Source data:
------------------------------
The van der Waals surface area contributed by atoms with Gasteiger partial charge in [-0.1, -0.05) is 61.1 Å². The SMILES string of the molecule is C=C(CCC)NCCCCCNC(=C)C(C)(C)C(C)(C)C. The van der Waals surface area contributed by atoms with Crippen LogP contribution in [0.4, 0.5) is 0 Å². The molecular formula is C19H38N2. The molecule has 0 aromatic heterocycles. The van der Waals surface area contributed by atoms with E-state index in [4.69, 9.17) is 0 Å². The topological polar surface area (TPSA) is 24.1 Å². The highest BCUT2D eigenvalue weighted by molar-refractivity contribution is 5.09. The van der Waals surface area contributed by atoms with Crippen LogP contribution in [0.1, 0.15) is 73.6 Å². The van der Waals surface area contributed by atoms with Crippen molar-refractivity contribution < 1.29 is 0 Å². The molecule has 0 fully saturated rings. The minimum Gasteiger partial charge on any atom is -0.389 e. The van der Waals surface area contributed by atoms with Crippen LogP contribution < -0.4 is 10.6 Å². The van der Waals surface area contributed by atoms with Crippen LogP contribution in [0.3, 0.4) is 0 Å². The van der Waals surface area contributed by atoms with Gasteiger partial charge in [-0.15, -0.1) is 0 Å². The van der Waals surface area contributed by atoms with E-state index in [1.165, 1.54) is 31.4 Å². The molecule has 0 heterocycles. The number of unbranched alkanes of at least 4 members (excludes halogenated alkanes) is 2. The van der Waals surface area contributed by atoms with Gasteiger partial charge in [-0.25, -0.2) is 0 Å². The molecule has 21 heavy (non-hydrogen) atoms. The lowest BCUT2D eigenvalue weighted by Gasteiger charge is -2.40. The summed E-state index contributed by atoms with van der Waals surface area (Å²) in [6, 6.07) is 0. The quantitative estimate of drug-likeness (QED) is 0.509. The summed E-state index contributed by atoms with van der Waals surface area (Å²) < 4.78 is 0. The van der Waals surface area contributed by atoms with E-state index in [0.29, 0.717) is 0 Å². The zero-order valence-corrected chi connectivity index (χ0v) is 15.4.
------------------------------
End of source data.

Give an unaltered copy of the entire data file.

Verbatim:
The van der Waals surface area contributed by atoms with Gasteiger partial charge in [-0.1, -0.05) is 61.1 Å². The SMILES string of the molecule is C=C(CCC)NCCCCCNC(=C)C(C)(C)C(C)(C)C. The van der Waals surface area contributed by atoms with Crippen LogP contribution in [0.4, 0.5) is 0 Å². The molecular formula is C19H38N2. The molecule has 0 aromatic heterocycles. The van der Waals surface area contributed by atoms with E-state index in [4.69, 9.17) is 0 Å². The topological polar surface area (TPSA) is 24.1 Å². The highest BCUT2D eigenvalue weighted by molar-refractivity contribution is 5.09. The van der Waals surface area contributed by atoms with Crippen LogP contribution in [0.1, 0.15) is 73.6 Å². The van der Waals surface area contributed by atoms with Crippen molar-refractivity contribution < 1.29 is 0 Å². The molecule has 0 fully saturated rings. The minimum Gasteiger partial charge on any atom is -0.389 e. The van der Waals surface area contributed by atoms with Crippen LogP contribution < -0.4 is 10.6 Å². The van der Waals surface area contributed by atoms with Crippen LogP contribution in [0.3, 0.4) is 0 Å². The van der Waals surface area contributed by atoms with Gasteiger partial charge in [-0.15, -0.1) is 0 Å². The van der Waals surface area contributed by atoms with E-state index in [1.165, 1.54) is 31.4 Å². The molecule has 0 heterocycles. The number of unbranched alkanes of at least 4 members (excludes halogenated alkanes) is 2. The van der Waals surface area contributed by atoms with Gasteiger partial charge in [-0.25, -0.2) is 0 Å². The molecule has 21 heavy (non-hydrogen) atoms. The lowest BCUT2D eigenvalue weighted by Gasteiger charge is -2.40. The summed E-state index contributed by atoms with van der Waals surface area (Å²) in [6, 6.07) is 0. The quantitative estimate of drug-likeness (QED) is 0.509. The summed E-state index contributed by atoms with van der Waals surface area (Å²) < 4.78 is 0. The van der Waals surface area contributed by atoms with E-state index in [0.29, 0.717) is 0 Å². The zero-order valence-corrected chi connectivity index (χ0v) is 15.4.